Now for common negative answers. Maths neglects the emotional, social, and cultural aspects of a well-rounded education. There is low emphasis on understanding irrational behaviour (which is a big part of being human, thus more useful to study). Applications are concretely more impactful (e.g. saving lives, building houses, protecting the environment) and should drive theory (instead of studying maths independent of downstream applications). Maths wrongly encourages the idea that there is only one right answer, and that there are fixed methods to finding answers. Intelligence is not the most crucial ingredient of a meaningful life.

Now let's specialise the question to: is olympiad maths useful for high school students? Well, it depends. In the period of exposure to various aspects of the world and growing in maturity, maths is certainly important for reasons described above. But also other subjects are just as important, with ideas not captured by maths, as described above. Specifically (and in my personal opinion), the value of olympiad mathematics is the exposure to so many new ideas, examples, and concepts that we wouldn't otherwise encounter in real life. Think of someone who can perceive infrared in addition to the visible spectrum; the maths-educated similarly have added perspective.

But then what is the difference between mathematics and other areas of study (e.g. medicine, psychology), which also forge new lenses through which one perceives the world? I would say the key difference is that mathematics also develops the meta. By which I mean thinking about thinking, or thinking about thinking about thinking, or so on. Like simple vs. compound interest, but in multiple layers (like in idle games). Critically, the human intuition we have naturally, accumulatedly built up since we were babies only lie in the "first meta-level"; to go beyond human intuition and grow higher meta-levels (e.g. learning about how we learn), we have to learn to be comfortable with the abstract and foreign (e.g. "what if I lived in 7 dimensions?").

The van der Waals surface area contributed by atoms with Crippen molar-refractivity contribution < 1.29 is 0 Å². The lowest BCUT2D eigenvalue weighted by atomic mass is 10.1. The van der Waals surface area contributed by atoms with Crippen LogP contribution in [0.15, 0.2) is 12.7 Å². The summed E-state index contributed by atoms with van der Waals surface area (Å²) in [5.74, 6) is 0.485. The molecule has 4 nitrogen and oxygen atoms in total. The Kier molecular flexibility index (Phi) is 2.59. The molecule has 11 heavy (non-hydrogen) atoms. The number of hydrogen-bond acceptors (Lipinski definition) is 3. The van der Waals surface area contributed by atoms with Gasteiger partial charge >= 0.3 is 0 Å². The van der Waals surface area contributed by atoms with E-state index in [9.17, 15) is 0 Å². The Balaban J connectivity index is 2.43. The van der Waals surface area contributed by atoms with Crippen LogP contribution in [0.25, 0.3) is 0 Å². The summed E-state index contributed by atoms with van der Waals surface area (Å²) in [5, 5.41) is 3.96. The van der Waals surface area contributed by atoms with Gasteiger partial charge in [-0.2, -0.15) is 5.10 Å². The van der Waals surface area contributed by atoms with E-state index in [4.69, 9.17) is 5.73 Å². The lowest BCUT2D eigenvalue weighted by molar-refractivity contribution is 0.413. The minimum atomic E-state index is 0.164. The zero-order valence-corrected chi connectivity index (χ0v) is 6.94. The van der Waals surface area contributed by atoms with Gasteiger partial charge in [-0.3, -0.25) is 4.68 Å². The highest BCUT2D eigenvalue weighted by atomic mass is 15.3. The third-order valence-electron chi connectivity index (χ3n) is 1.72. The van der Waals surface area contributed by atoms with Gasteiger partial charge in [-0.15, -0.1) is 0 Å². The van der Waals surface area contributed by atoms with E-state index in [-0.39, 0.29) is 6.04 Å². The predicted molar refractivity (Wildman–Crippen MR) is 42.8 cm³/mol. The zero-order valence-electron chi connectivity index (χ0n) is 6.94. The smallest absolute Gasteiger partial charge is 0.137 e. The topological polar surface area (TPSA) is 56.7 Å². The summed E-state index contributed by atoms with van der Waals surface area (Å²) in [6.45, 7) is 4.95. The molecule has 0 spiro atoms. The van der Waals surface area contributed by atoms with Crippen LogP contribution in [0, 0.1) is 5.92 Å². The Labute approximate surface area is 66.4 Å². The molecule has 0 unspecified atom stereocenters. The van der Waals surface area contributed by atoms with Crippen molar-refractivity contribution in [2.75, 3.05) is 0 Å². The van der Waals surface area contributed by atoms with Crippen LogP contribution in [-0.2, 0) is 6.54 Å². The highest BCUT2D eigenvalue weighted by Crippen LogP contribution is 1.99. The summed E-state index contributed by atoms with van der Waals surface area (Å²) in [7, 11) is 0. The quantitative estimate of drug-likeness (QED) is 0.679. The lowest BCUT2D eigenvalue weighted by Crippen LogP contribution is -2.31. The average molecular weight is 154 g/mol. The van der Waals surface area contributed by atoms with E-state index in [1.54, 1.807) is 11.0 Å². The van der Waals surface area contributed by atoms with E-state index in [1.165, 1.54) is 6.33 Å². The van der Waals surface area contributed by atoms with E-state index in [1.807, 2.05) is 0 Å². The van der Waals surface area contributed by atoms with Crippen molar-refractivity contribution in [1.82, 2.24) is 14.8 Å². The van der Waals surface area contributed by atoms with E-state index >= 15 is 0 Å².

In short, maths makes one a better thinker in the meta sense, such as by introducing more ways to think (e.g. "this is water") and more questions to ask ("what is water?"). This is a slice of my current (vague and incomplete) answer; it hinges on many unstated assumptions and interpretations (many of which I probably am not even consciously aware of), so I expect disagreement (and I'd be interested to hear your thoughts too). Hope it was insightful anyway, and got you thinking about whether/how mathematics is useful to you.

Time for maths!

## Elliptic Curves v2.0